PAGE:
B.S. in Biology, Stockton Univeristy (2015)
Gene Regulation, Transcription Initiation, Chromatin Structure, Gene Architecture, DNA Shape.
Timothy Licknack began his undergraduate degree Stockton University. His first research project involved the use of computational tools to study how commonly used drugs interact with inflammatory enzymes. During the summers going into his junior and senior years, Licknack participated in two NSF REU programs. The first was at the University of Connecticut studying neutrovascular coupling in the rat hindbrain. The second was at the University of Kansas characterizing a designed enzyme switch with biochemical and structural techniques. In the final two years of college, Licknack began studying genetic/maternal contributions to embryonic growth in Japanese Quail divergently selected for stress responsiveness. He graduate Cum Laude and with honors.
Licknack then went on to the University of Arkansas, where he worked on a variety of projects involving chicken meat quality, growth, and disease. His major project focused on heart disease in fast-growing broiler chickens; characterizing SNPs associated with disease incidence and looking for changes in gene expression in the chicken right ventricle during exposure to hypoxia and development of hypertrophy. Licknack was also interested in the effects of hypoxia during development and pursued efforts to investigate it in different chicken lines.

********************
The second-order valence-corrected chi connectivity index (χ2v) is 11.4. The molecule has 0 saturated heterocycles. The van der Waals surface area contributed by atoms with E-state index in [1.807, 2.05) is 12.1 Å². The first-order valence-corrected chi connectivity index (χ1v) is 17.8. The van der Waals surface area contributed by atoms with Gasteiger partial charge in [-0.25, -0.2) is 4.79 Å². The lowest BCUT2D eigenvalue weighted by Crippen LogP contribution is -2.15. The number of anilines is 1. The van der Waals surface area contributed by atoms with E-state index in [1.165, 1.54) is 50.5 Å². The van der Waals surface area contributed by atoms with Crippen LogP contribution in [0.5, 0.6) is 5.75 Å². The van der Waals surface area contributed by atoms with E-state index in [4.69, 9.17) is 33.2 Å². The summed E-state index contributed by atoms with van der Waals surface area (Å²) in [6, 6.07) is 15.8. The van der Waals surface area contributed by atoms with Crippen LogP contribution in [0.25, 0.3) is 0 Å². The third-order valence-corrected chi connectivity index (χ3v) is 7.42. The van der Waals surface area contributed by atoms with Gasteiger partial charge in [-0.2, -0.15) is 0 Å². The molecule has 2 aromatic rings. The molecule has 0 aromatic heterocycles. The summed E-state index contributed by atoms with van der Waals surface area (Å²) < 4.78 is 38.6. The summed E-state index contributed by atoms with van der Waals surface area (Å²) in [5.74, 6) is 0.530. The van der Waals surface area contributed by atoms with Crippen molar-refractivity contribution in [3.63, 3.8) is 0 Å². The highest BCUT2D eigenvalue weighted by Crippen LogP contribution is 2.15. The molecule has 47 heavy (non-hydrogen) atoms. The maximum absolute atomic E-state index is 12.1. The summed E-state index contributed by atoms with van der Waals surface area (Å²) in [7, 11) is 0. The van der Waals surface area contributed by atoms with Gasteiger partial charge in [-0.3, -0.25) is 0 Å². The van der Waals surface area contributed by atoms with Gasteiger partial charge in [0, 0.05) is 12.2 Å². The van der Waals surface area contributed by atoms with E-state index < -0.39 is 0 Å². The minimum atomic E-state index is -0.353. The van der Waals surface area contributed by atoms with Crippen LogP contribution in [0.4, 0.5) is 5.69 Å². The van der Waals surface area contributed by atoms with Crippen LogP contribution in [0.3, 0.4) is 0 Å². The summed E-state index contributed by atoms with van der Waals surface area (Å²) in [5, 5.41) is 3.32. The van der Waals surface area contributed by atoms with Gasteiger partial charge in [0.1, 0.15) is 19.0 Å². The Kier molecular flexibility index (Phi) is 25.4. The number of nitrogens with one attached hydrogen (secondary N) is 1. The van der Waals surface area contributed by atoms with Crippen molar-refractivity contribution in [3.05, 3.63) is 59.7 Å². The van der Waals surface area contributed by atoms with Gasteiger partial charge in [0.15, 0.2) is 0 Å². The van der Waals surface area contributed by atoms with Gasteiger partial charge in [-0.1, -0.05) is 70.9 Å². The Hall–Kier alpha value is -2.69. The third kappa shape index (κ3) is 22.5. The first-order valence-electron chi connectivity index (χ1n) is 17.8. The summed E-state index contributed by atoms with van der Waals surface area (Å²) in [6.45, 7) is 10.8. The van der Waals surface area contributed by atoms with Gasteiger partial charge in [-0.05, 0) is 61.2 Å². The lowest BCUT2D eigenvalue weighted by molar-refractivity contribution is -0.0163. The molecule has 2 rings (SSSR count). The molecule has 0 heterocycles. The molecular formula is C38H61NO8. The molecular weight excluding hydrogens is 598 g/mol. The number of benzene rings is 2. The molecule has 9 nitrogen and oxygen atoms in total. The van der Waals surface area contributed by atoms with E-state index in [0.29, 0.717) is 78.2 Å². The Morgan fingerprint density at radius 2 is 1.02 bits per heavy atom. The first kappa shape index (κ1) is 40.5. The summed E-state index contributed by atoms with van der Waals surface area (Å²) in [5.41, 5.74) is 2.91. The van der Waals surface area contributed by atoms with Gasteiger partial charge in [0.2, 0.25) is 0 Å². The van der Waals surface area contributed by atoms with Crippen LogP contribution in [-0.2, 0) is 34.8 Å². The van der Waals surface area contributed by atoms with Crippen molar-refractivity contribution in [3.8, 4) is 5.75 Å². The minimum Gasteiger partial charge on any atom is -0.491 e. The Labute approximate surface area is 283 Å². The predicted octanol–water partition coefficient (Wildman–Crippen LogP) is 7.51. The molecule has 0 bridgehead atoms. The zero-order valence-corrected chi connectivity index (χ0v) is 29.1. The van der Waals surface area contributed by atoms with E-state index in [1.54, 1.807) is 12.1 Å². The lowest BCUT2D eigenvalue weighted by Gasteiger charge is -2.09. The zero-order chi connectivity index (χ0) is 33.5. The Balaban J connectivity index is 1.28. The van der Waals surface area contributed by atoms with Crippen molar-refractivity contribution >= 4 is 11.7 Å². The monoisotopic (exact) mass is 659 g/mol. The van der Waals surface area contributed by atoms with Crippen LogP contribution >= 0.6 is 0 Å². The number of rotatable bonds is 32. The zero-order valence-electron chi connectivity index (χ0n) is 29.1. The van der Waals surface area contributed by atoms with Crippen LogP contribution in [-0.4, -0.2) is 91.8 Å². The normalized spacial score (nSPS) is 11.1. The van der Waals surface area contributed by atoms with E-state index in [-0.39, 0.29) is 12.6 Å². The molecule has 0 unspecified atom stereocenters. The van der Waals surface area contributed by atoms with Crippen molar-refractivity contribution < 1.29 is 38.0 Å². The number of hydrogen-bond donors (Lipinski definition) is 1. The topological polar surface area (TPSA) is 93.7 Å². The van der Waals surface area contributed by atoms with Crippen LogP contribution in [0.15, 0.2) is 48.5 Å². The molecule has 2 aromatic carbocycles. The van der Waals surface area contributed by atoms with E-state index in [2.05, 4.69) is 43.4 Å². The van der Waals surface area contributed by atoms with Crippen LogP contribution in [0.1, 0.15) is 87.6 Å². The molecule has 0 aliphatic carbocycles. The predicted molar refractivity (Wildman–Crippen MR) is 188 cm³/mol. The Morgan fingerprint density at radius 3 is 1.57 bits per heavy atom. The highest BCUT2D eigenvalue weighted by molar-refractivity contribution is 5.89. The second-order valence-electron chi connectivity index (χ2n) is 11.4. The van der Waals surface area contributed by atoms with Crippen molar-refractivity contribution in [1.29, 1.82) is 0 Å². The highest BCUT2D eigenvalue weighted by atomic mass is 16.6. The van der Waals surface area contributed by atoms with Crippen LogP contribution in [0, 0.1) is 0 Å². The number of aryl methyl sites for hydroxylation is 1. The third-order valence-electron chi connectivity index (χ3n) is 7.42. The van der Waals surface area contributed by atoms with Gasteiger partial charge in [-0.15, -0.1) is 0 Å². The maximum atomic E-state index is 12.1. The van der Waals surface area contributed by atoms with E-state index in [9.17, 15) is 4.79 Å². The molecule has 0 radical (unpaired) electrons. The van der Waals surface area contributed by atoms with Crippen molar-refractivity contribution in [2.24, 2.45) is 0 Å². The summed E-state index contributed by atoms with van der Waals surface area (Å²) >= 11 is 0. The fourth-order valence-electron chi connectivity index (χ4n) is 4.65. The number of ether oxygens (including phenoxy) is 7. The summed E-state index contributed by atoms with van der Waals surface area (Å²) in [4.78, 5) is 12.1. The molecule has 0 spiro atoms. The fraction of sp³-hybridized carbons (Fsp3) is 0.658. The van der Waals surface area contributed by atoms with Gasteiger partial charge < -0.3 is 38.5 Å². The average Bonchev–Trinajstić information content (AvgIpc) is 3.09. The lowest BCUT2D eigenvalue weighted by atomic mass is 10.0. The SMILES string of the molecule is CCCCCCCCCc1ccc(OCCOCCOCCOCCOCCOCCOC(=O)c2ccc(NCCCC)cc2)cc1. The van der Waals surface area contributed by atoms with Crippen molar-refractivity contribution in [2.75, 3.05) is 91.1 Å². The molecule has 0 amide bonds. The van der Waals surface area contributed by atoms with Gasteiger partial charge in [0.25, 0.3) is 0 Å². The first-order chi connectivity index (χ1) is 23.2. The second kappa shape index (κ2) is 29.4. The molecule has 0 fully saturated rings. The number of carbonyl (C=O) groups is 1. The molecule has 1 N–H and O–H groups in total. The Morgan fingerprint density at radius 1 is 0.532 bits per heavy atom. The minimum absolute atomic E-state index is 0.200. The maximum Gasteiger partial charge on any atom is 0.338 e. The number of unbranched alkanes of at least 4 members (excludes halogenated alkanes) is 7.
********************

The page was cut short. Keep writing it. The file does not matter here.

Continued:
At Arizona State University, Licknack works with Michael Lynch to study the evolutionary fate of duplicate gene in Paramecium at multiple levels of analysis. One project involves the surveying of transcription start-sites for the purposes of understanding the regulation of transcription initiation and understanding broad trends in promoter evolution. Another project looks to survey protein localization patterns across a wide range of sub-cellular compartments and organelles. These projects will aide in the establishment of the regulatory vocabulary of Paramecium and its role in the fate of duplicate genes.